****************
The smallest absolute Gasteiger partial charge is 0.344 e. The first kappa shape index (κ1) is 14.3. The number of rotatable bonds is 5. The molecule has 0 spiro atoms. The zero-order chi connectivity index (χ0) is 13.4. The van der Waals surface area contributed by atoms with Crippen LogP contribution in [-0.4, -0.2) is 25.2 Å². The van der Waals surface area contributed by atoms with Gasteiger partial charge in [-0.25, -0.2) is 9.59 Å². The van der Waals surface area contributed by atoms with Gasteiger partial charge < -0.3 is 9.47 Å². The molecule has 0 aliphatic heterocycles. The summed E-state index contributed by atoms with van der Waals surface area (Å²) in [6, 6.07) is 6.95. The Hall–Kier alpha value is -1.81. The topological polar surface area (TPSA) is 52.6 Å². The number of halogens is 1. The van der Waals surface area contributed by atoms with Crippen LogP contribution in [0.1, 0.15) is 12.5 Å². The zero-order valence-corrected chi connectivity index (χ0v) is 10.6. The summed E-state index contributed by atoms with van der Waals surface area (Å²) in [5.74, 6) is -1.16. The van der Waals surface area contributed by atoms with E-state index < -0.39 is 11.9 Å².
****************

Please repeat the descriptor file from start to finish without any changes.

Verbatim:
The smallest absolute Gasteiger partial charge is 0.344 e. The first kappa shape index (κ1) is 14.3. The number of rotatable bonds is 5. The molecule has 0 spiro atoms. The zero-order chi connectivity index (χ0) is 13.4. The van der Waals surface area contributed by atoms with Crippen LogP contribution in [-0.4, -0.2) is 25.2 Å². The van der Waals surface area contributed by atoms with Gasteiger partial charge in [-0.25, -0.2) is 9.59 Å². The van der Waals surface area contributed by atoms with Gasteiger partial charge < -0.3 is 9.47 Å². The molecule has 0 aliphatic heterocycles. The summed E-state index contributed by atoms with van der Waals surface area (Å²) in [6, 6.07) is 6.95. The Hall–Kier alpha value is -1.81. The topological polar surface area (TPSA) is 52.6 Å². The number of halogens is 1. The van der Waals surface area contributed by atoms with Crippen LogP contribution in [0.1, 0.15) is 12.5 Å². The zero-order valence-corrected chi connectivity index (χ0v) is 10.6. The summed E-state index contributed by atoms with van der Waals surface area (Å²) in [5.74, 6) is -1.16. The van der Waals surface area contributed by atoms with E-state index < -0.39 is 11.9 Å².